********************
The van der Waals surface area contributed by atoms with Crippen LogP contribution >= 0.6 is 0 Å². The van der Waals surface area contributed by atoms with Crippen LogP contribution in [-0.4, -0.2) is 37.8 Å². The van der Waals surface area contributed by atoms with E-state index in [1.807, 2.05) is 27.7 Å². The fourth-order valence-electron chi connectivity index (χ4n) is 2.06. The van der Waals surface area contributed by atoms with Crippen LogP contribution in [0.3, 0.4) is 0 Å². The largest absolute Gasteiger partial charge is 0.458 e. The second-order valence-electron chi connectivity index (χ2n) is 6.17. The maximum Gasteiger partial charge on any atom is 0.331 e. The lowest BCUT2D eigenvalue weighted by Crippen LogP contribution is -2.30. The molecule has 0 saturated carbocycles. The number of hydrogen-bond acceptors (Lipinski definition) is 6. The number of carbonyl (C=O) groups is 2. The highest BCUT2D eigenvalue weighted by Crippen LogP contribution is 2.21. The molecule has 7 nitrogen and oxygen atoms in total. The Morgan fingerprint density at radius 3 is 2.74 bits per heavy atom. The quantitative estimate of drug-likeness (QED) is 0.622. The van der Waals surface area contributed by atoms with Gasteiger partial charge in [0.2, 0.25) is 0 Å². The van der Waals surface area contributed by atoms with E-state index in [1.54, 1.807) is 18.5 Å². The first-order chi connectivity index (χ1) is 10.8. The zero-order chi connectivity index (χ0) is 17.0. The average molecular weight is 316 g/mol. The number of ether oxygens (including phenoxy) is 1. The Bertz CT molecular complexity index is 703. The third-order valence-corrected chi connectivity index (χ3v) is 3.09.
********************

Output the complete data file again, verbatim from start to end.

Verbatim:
The van der Waals surface area contributed by atoms with Crippen LogP contribution >= 0.6 is 0 Å². The van der Waals surface area contributed by atoms with Crippen LogP contribution in [-0.4, -0.2) is 37.8 Å². The van der Waals surface area contributed by atoms with E-state index in [1.807, 2.05) is 27.7 Å². The fourth-order valence-electron chi connectivity index (χ4n) is 2.06. The van der Waals surface area contributed by atoms with Crippen LogP contribution in [0.3, 0.4) is 0 Å². The largest absolute Gasteiger partial charge is 0.458 e. The second-order valence-electron chi connectivity index (χ2n) is 6.17. The maximum Gasteiger partial charge on any atom is 0.331 e. The lowest BCUT2D eigenvalue weighted by Crippen LogP contribution is -2.30. The molecule has 0 saturated carbocycles. The number of hydrogen-bond acceptors (Lipinski definition) is 6. The number of carbonyl (C=O) groups is 2. The highest BCUT2D eigenvalue weighted by Crippen LogP contribution is 2.21. The molecule has 7 nitrogen and oxygen atoms in total. The Morgan fingerprint density at radius 3 is 2.74 bits per heavy atom. The quantitative estimate of drug-likeness (QED) is 0.622. The van der Waals surface area contributed by atoms with Gasteiger partial charge in [0.2, 0.25) is 0 Å². The van der Waals surface area contributed by atoms with E-state index in [1.54, 1.807) is 18.5 Å². The first-order chi connectivity index (χ1) is 10.8. The zero-order chi connectivity index (χ0) is 17.0. The average molecular weight is 316 g/mol. The number of ether oxygens (including phenoxy) is 1. The Bertz CT molecular complexity index is 703. The third-order valence-corrected chi connectivity index (χ3v) is 3.09.